A power of attorney can be either “general” or “specific”. The main difference between the two is that the former allows the attorney to sign any document on behalf of the principal, while the latter limits the attorney's authority to the extent specified in the power of attorney agreement.
For example, a specific power of attorney may have limitations set according to the nature of the task (eg, if it is done for a certain purpose or for buying a particular piece of property for a particular price) or according to a time limit (eg, for two years while the principal is away).
A power of attorney is particularly useful in circumstances where the individual is a person residing abroad and appoints a law firm in Cyprus to act on their behalf for the purpose of conducting their business and affairs in Cyprus.
A power of attorney that is executed in Cyprus must be signed in the presence of a certifying officer who will certify the principal's signature. Where the power of attorney is executed abroad for acts to be performed in Cyprus, it must be signed in the presence of a notary and be apostilled.
Alternatively, an individual can create a verbal fiduciary relationship to delegate authority for managing their affairs. Nonetheless, this can be inexpedient since there is little certainty as to the scope and breadth of the agent's authority, which can lead to discrepancies with third parties; public as well as private authorities, organisations or institutions are not keen to recognise an agency relationship in the absence of documentary evidence that authorises the attorney to act on the principal's behalf.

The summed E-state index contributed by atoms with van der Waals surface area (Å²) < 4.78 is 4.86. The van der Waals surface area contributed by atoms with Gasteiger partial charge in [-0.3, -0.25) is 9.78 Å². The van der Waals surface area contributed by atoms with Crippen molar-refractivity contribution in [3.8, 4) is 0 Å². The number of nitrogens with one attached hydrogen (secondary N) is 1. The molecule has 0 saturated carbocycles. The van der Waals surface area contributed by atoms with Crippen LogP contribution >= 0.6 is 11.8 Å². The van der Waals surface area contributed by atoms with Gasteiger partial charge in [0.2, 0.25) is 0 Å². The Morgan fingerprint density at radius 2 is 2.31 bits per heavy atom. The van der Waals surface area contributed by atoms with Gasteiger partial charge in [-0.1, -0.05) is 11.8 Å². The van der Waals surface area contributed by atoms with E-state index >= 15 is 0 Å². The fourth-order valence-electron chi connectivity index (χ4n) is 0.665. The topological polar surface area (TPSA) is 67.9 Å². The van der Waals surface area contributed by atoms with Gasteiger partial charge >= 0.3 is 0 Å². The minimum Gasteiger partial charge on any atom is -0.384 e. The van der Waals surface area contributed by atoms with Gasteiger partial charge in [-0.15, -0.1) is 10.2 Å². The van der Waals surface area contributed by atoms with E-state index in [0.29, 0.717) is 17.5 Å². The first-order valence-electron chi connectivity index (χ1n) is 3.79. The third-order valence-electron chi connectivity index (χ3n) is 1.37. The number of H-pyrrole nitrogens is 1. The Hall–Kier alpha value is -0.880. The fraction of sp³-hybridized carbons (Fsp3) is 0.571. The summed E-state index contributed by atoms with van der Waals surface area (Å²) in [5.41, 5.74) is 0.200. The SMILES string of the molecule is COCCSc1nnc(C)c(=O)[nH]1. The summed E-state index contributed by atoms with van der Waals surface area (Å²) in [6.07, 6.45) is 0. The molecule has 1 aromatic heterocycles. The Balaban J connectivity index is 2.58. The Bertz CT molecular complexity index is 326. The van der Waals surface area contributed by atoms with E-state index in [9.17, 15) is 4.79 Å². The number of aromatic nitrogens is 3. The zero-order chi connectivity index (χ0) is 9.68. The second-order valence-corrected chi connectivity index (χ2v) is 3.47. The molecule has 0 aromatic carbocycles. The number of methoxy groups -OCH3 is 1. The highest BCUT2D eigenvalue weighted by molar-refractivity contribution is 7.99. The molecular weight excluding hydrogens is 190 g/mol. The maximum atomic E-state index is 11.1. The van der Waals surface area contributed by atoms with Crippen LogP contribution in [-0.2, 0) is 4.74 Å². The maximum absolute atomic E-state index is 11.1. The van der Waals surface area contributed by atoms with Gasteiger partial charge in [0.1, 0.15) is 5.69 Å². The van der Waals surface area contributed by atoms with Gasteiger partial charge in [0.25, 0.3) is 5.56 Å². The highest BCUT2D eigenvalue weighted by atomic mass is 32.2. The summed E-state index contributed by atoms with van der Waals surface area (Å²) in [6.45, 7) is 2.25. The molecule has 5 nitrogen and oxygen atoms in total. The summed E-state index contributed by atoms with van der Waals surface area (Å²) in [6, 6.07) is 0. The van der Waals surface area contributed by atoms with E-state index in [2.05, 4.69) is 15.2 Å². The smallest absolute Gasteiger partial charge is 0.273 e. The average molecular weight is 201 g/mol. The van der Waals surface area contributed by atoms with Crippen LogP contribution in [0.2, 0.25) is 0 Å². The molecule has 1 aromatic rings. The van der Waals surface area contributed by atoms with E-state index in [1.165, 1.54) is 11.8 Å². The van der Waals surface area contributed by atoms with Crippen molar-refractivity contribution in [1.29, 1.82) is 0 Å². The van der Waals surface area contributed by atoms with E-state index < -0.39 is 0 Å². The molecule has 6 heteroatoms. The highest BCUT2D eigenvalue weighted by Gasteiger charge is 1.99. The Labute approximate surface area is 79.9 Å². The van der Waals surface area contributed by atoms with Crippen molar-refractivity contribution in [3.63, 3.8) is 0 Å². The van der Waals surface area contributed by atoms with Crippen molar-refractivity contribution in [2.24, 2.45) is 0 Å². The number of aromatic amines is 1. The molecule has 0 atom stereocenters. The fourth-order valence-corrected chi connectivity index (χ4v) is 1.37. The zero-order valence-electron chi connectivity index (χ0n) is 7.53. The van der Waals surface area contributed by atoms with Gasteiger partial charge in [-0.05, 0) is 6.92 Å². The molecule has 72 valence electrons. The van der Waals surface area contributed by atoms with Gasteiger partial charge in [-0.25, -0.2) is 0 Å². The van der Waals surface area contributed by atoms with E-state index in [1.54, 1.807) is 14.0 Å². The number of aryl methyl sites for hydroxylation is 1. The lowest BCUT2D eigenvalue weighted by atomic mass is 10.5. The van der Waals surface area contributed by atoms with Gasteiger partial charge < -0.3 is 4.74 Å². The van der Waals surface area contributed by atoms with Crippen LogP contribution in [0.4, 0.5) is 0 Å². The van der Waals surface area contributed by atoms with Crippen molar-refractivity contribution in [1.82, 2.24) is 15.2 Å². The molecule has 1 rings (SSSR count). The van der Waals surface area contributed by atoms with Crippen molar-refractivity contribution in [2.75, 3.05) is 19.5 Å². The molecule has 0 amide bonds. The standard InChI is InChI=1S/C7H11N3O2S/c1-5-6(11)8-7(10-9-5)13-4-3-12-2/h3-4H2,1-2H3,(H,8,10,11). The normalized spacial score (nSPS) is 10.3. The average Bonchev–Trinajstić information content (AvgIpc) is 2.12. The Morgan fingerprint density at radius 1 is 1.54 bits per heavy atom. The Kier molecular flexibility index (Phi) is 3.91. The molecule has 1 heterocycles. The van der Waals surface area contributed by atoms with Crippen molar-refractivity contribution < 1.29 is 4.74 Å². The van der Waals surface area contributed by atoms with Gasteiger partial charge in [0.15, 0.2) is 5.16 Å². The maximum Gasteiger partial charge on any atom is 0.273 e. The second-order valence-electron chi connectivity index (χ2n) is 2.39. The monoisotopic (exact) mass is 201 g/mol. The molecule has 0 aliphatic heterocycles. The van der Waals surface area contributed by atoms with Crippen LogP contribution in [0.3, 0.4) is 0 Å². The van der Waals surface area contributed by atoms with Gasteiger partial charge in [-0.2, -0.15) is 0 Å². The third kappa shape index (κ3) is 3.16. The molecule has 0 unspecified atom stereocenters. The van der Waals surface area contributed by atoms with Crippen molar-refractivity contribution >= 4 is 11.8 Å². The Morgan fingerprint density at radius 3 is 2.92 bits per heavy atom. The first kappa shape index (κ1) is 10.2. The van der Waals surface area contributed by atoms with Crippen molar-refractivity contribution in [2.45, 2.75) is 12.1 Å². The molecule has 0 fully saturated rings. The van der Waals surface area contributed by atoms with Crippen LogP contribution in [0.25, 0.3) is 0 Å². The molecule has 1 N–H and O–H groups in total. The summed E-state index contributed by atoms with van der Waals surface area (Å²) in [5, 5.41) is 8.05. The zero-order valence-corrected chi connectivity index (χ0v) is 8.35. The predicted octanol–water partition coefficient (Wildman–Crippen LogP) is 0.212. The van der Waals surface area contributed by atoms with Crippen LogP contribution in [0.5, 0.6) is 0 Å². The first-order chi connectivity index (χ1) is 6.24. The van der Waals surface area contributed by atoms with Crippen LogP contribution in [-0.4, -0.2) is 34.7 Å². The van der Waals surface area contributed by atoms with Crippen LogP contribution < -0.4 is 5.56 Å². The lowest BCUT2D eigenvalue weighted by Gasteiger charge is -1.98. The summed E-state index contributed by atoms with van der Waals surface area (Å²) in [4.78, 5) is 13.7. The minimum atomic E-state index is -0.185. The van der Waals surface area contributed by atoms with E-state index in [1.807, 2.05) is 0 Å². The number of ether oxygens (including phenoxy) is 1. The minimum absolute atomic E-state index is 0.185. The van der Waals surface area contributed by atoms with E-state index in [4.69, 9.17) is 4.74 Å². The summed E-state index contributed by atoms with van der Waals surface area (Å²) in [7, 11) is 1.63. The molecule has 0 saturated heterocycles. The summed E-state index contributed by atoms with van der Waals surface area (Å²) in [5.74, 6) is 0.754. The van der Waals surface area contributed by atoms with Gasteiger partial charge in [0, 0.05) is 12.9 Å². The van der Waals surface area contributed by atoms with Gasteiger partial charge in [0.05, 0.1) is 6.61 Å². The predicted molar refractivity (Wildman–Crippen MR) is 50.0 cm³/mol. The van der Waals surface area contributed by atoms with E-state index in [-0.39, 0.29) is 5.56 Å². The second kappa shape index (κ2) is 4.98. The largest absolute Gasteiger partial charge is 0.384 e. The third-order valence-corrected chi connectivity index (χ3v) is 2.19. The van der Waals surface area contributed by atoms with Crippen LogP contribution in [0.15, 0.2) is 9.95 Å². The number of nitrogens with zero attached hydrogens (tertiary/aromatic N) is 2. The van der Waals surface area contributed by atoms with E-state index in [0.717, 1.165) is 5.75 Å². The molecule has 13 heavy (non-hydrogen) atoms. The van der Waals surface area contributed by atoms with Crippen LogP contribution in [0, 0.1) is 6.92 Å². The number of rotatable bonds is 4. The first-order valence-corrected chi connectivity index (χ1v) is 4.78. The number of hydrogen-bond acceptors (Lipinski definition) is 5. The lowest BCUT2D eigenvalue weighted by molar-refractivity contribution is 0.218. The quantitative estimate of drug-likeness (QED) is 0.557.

By using legal professionals, the principal can be confident that their mandate will be performed properly. A power of attorney permits another party to perform an act on behalf of the principal in almost any type of transaction or business. For example, if a non-Cypriot national wishes to purchase property in Cyprus but cannot be present at the time of either the conclusion of the contract of sale or the transfer of the property into their name, the buyer may appoint a legal professional as their attorney to carry out the transaction on their behalf.
Appointing a legal professional to act as an attorney (ie, under a power of attorney agreement) in commercial transactions may provide additional protection to the principal, not only because a legal professional possesses the relevant knowledge and experience to ensure that the transaction is successfully completed in the principal's favour, but also because it will make it easier to foresee and mitigate any practical delays or issues which may arise throughout the process.
The general scope of a power of attorney is to enable individuals with hectic schedules to keep their affairs managed. Additionally, delegating authority to legal individuals can benefit the principal, since the attorney will always act in the principal's best interests; an attorney owes fiduciary duties to the principal and must promote the principal's interests and not their own interests or those of any third party. The authority vested in the attorney will expire upon completion of the mandate of the attorney or in conjunction with the time limits; however, the principal can revoke the authority granted at any time.
The content of this article is intended to provide a general guide to the subject matter. Specialist advice should be sought about your specific circumstances.